But, the sheet that came with the zone equipment states, “The zone control system works with standard, single-stage or multistage heat/cool thermostats. The thermostats can be either manual or auto changeover.”

So, maybe that is my answer. Would you have any idea why a modulating thermostat would not have been mentioned on their sheet or why it apparently will not work with their zoning system?

Jerry

Last edited by Jerry8A; 12-05-07 at 06:22 PM. Reason: New Information
#8
12-05-07, 07:58 PM
Member
Join Date: Sep 2001
Location: Rochester, Minnesota
Posts: 16,984
Hope they put a high limit sensor on this board???

This zone control is an OK system.. It does not have a set up say like Honeywell Zone system would do..

Honeywell will only allow one stage to come on when only one zone is called for. 2nd stage as needed when 2 zone are open, and 3rd if needed on both zone open.

Your zone board won't do that.. It's only set up to run single stage, and uses the furnace's timer to run stages..

So if one of your zone needs heat, and 2nd zone never calls for heat, in about 12 min, the furnace fires off in high heat (3rd stage) you are going to over heat the heat exchanger, and may shorten the life of the equipment.

Do you request the Mod??

#9
12-06-07, 06:39 AM
Member
Join Date: Dec 2007
Location: Indiana
Posts: 184
Originally Posted by Jay11J
Hope they put a high limit sensor on this board???

Do you request the Mod??

Here is what I can tell you.

I found out that limit switches were not put in with the zone system, so I requested that from the HVAC contractor.

His work order says: “Installed high limit control, freeze stat for zone panel.” So, I think that may answer your question.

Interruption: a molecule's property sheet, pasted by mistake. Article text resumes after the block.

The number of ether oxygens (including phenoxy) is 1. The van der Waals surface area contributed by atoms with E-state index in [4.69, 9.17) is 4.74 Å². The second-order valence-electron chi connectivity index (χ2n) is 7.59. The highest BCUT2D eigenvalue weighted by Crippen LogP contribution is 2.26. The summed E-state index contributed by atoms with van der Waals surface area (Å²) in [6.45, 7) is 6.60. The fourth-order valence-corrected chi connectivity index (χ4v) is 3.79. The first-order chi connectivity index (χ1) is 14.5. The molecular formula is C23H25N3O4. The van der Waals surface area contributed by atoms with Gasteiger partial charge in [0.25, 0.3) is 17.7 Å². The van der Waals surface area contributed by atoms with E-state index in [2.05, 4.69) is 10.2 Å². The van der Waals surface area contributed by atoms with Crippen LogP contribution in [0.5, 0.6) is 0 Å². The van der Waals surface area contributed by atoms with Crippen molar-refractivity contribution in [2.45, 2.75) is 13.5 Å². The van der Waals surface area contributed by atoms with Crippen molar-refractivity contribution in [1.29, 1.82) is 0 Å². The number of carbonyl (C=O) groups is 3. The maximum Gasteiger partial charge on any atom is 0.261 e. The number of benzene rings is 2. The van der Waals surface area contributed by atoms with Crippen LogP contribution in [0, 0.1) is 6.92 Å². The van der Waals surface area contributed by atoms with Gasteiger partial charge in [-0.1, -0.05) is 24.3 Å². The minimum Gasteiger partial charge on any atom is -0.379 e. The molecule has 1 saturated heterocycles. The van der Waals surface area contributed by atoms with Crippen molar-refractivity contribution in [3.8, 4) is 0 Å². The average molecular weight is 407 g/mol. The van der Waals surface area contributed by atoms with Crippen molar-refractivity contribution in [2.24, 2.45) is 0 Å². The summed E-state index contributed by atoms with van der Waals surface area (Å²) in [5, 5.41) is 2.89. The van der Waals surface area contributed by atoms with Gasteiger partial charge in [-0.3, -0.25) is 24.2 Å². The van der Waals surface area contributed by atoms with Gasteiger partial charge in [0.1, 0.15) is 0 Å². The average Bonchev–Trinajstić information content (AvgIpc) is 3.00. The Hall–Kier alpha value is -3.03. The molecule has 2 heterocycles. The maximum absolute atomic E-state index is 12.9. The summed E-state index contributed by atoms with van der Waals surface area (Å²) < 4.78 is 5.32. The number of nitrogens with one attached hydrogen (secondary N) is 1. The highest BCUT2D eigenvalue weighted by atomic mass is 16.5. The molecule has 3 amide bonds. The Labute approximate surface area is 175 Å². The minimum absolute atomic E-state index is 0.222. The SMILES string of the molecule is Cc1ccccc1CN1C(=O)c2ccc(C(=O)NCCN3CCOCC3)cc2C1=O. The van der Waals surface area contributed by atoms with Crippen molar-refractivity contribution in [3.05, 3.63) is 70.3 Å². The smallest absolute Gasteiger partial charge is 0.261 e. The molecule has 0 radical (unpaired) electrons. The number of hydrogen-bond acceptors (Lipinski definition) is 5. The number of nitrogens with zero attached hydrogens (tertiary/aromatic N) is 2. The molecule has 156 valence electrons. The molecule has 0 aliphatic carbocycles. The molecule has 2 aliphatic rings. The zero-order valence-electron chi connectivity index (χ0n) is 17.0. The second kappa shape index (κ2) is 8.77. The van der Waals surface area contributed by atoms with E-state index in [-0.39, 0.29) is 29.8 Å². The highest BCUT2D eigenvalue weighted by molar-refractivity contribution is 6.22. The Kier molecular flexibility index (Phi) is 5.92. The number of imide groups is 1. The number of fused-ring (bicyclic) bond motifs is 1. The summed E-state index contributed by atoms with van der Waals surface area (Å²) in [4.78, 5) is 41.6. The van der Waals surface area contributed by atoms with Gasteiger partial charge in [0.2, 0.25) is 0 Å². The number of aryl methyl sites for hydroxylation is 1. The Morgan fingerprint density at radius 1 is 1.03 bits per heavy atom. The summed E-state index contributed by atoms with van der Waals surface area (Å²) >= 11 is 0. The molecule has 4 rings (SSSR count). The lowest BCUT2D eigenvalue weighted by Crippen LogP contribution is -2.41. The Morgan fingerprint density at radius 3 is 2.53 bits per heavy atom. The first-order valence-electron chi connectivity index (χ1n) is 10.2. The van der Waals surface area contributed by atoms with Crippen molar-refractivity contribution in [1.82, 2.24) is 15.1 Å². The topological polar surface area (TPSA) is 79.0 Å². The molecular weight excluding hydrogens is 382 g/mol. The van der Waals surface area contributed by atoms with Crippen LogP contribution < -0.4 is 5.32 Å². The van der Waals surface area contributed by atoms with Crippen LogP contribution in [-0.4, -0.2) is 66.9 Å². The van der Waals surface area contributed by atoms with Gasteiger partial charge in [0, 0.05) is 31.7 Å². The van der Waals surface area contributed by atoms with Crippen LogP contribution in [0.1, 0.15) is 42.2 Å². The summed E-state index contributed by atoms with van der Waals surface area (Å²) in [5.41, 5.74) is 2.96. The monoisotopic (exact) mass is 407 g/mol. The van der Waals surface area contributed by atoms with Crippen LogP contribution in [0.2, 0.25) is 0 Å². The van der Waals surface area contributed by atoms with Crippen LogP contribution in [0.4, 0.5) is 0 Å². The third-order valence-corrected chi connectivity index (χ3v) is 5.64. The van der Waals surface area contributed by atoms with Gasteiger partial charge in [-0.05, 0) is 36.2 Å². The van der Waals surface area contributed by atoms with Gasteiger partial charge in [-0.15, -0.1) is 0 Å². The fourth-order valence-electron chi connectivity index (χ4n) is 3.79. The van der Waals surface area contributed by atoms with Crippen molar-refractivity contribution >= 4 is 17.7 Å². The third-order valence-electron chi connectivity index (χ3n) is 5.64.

I tried to follow your explanation of Honeywell’s system. For the Jackson system, as I understand it, only the zones that call for heat will be open. I have a two zone system, so that means Zones 1 and 2 are either on independently or are both on, depending what thermostat(s) is calling for heat.

I did not request a modulating thermostat, since I did not know I had to. I just assumed the contractor would install the correct thermostat to work with the Rheem furnace. However, I was never told that a modulating thermostat would not work with a Rheem furnace that had zoning until after it was installed.

Now, your point about one zone calling for heat and having the furnaces’ third stage come on in high heat is interesting. Based on my earlier post where I stated the installation manual stated Phase 1 as being 40% of furnace capacity for the first 0 to 5 minutes seems to tell me I should be okay. What do you think?

Jerry

#10
12-06-07, 07:09 AM
Member
Join Date: Sep 2001
Location: Rochester, Minnesota
Posts: 16,984
If only one zone is called for heat, and been calling for more than 12 min, the furnace is going to go 100%